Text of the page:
Rabbi Yaakov Efraim Parisi brought a special energy to the Shabbaton with his lively l’chaims and many personal stories encouraging the attendees to remain strong in their Judaism even when dealing with the secular world. Rabbi Parisi is a former Christian pastor who began discovering discrepancies in Christian doctrines and eventually converted to Judaism. He shared his fascinating story with the audience, injecting his unique sense of humor and inspiring the listeners with his commitment to the truth.
Many Shabbaton attendees felt that they learned a lot from the speakers. “Their speeches were very educational and lively,” says Zhanna Kimelblat from Los Angeles. “In addition, another lecturer, Lifsha [Weissman], spent additional time with me after the lecture to clarify certain points in the siddur. That one on one mentoring was priceless.” Another attendee, Michael Sigal from Palos Verdes, says that the Shabbaton was a “great experience, fantastic learning.” Anna Levi, a psychologist from the San Fernando Valley, says, “It’s a great vacation because I am free to attend lectures with amazing speakers that give me a spiritual lift for the whole year, while my children are excited about enriching children’s activities and a full children’s program for all four days of the Shabbaton!”
Simxa Shabbatons provide baby-sitting and a fun-filled children’s program. The girls’ program this year was directed by Ms. Tzippy Kin and run by students of the Bais Yaakov of Los Angeles, and the boys’ program was directed by Rabbi Yisroel Majeski and Rabbi Dovid Morris. The programs included such activities as sports, a harbor cruise, a moon bounce, an animal show for younger children, a duct tape activity for older girls, and a Bas Mitzvah celebration for one of the attendees. “The children’s program was well organized, the girls were exceptional, very qualified,” says Jessica Yuz, a mother of a two-year-old girl.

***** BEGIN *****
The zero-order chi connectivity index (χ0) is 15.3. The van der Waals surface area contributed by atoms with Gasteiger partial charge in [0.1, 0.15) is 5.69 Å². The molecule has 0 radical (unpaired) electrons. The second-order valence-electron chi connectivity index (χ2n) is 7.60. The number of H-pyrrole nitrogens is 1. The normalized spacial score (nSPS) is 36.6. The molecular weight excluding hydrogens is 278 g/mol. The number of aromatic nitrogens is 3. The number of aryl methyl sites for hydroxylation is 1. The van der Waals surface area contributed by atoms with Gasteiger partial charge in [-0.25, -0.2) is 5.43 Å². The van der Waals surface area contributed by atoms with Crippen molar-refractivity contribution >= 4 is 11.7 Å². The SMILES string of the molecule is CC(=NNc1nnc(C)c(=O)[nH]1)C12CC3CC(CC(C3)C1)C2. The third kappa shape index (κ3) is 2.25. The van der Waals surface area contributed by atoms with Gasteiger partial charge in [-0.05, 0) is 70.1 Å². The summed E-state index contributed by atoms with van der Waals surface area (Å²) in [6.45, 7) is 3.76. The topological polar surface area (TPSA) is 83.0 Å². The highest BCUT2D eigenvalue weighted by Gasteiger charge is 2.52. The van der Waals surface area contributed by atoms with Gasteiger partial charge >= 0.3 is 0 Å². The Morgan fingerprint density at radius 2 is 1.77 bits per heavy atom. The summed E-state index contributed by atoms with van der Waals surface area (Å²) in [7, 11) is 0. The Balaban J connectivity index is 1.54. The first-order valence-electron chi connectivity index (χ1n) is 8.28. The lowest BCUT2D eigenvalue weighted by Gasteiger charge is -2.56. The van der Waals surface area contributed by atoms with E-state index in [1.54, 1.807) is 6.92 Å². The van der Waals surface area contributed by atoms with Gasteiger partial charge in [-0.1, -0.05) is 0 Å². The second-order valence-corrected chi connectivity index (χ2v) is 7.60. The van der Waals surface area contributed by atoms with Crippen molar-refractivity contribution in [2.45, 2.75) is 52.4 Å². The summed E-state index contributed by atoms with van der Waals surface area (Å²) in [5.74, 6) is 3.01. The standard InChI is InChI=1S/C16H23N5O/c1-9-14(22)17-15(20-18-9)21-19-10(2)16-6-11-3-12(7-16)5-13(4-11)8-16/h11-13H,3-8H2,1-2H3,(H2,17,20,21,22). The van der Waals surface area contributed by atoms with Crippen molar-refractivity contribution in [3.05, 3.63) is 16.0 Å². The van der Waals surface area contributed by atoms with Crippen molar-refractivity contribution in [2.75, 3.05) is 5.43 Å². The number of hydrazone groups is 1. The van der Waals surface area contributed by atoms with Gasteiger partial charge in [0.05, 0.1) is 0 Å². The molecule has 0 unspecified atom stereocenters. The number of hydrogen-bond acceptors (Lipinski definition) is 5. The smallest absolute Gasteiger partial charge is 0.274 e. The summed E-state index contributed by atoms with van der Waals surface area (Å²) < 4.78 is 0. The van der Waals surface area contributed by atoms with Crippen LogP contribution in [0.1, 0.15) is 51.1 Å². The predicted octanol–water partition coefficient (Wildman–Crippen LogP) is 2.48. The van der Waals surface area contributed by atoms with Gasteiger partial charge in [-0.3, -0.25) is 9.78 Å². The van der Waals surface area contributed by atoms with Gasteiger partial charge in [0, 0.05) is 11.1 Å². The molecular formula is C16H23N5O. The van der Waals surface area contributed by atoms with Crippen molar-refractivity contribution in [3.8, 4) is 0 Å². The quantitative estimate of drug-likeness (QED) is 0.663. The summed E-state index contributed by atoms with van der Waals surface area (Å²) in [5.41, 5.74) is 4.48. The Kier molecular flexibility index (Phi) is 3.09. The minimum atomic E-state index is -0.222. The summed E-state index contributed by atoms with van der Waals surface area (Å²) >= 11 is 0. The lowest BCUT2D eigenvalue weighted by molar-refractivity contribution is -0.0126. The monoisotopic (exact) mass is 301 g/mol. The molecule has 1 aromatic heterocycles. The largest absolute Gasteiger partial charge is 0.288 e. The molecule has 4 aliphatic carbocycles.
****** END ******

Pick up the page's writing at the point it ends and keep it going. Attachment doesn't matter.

Another aspect of the Shabbaton that keeps the attendees coming back year after year is the opportunity to connect with other Russian Jews and inspire and encourage each other as they learn more about Judaism. “We have first attended 10 years ago,” says Anna Levi, “and have been coming every year because we cannot miss reconnecting with wonderful families that have become our friends and their children – our children’s friends!” Jessica Yuz adds, “We get to see people from a similar background learning and growing so much more every year, and see their kids growing. We are always happy to see each other. For personal reasons, we weren’t able to come for two years. We felt so sad when we realized how much we missed.”
It is especially beautiful to see extended families get together at the Shabbaton. Russian Jews have close family ties, and often several generations attend the Shabbaton together. This year was particularly special for me because my mother and my sister and brother-in-law attended the Simxa Shabbaton for the first time. It was wonderful to spend the Shabbaton together as a family, and it was especially meaningful to attend a lecture together with my mother and my teenage daughter – three generations learning Torah together. To me, this is a powerful proof that the Soviet regime had completely failed in its attempt to eradicate religion. Not only did the younger generation discover Judaism, but even my parents’ generation, raised in the thick of Soviet propaganda, are no longer limited to their Soviet education. The light of Torah has reached us all.